Tuggeranong Homestead facts for kids
Tuggeranong Homestead is located in the Australian Capital Territory in the area now covered by the suburb of Richardson. It is a property of historical significance and is listed on the ACT Heritage Register It was owned by a succession of prominent pastoralists over the last century before it was resumed by the Government. Today it is used as a venue for special events, conferences and weddings.
The first authorised landowner of the Tuggeranong area following white settlement was Peter Murdoch, aide-de-camp of Thomas Brisbane, who was awarded a grant of 2,000 acres (8 km²) in 1827. Following Murdoch's appointment to a position in Tasmania in 1829, the area became part of a grant to John McLaren who arrived from Glasgow in 1828. The property, then known as Janevale, was managed as a cattle station by McLaren's partner, William Wright (Moore, 1982). Tuggeranong was the original name of the whole of the Wanniassa and Lanyon areas. McLaren sold the property to Thomas Macquoid in 1835. Macquoid was the Sheriff of the Supreme Court who had arrived in the colony in 1829 (Lamb 2006) and died by his own hand on 12 October 1841.
The Macquoid family
Thomas Macquoid who was the Sheriff of the Supreme Court of NSW bought the property in 1835 and named it “Waniassa” after an estate in Java where he had grown coffee crops for the East India Company. He built a stone cottage and barn using convict labour. The barn still exists although it has been adapted for other uses. Part of Macquoid's cottage was incorporated into the drawing room of the homestead when it was remodelled 1908.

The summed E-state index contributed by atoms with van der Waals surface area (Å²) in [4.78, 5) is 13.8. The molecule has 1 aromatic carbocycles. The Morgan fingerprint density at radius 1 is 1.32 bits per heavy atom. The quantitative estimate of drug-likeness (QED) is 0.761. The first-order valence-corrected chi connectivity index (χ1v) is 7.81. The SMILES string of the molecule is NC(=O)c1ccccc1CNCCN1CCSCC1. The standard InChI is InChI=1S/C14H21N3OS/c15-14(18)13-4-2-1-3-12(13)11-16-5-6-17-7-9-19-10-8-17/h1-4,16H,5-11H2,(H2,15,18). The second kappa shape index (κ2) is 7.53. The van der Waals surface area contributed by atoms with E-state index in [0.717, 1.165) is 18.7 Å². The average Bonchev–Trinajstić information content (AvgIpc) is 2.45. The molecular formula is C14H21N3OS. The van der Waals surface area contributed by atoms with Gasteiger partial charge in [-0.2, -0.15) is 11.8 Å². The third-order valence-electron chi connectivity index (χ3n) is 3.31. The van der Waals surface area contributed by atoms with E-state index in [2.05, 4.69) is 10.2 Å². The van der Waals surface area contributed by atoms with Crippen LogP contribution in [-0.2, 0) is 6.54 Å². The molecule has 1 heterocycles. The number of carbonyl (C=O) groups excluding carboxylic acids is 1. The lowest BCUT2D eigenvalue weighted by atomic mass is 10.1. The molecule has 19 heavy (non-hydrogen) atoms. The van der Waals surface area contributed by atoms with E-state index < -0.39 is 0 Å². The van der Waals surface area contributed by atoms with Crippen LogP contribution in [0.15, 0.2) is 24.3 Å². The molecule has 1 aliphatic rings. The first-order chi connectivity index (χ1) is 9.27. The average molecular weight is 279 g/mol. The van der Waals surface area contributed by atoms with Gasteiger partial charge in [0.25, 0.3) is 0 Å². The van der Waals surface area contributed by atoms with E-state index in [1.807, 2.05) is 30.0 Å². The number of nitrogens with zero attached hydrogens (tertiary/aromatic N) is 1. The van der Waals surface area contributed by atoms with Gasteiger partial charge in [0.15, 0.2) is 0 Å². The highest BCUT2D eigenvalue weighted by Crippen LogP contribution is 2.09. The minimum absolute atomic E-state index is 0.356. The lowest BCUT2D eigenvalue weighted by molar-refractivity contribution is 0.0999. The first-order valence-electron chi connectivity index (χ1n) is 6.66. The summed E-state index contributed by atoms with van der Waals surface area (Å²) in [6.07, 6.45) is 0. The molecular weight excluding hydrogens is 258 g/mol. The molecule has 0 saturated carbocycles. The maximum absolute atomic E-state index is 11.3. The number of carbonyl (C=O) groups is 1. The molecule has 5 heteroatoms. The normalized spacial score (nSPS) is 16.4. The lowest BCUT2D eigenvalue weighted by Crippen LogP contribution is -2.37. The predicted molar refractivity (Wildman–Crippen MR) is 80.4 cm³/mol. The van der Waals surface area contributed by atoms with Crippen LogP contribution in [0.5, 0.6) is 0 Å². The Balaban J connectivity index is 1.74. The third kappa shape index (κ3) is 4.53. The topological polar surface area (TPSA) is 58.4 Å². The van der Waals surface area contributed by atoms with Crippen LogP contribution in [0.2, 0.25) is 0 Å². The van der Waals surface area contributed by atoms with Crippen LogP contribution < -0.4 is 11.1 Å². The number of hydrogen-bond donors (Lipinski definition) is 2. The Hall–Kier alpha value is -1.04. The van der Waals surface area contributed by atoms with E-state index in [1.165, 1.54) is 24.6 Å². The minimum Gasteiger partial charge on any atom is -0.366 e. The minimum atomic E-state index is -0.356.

In 1841 Macquoid ended his own life due to depression and financial hardship. His son Hya Macquoid took over management of the property and was able to pay his father's debts after some years. Tragically he was drowned on the ship Dunbar when it sank at South Head in Sydney in 1857. His body was never recovered.
The Cunningham family
The land was advertised for sale in 1858 and bought by Andrew Cunningham who owned Lanyon. In 1874 James (Jim) Cunningham who was Andrew's youngest son moved to the property which he called “Tuggranong” and lived in a small stone cottage. In 1889, aged 39, Jim married 19-year old Mary Twynam, the daughter of Edward Twynam, the NSW Surveyor General. A photo of Mary at about this time is shown. Over the next twelve years the couple had eight children. Mary played her role as a successful pastoralist's wife attending balls, participating in fundraising activities for the parish church and local hospital. The homestead itself became the social hub of the district and Mary and Jim hosted many gatherings there.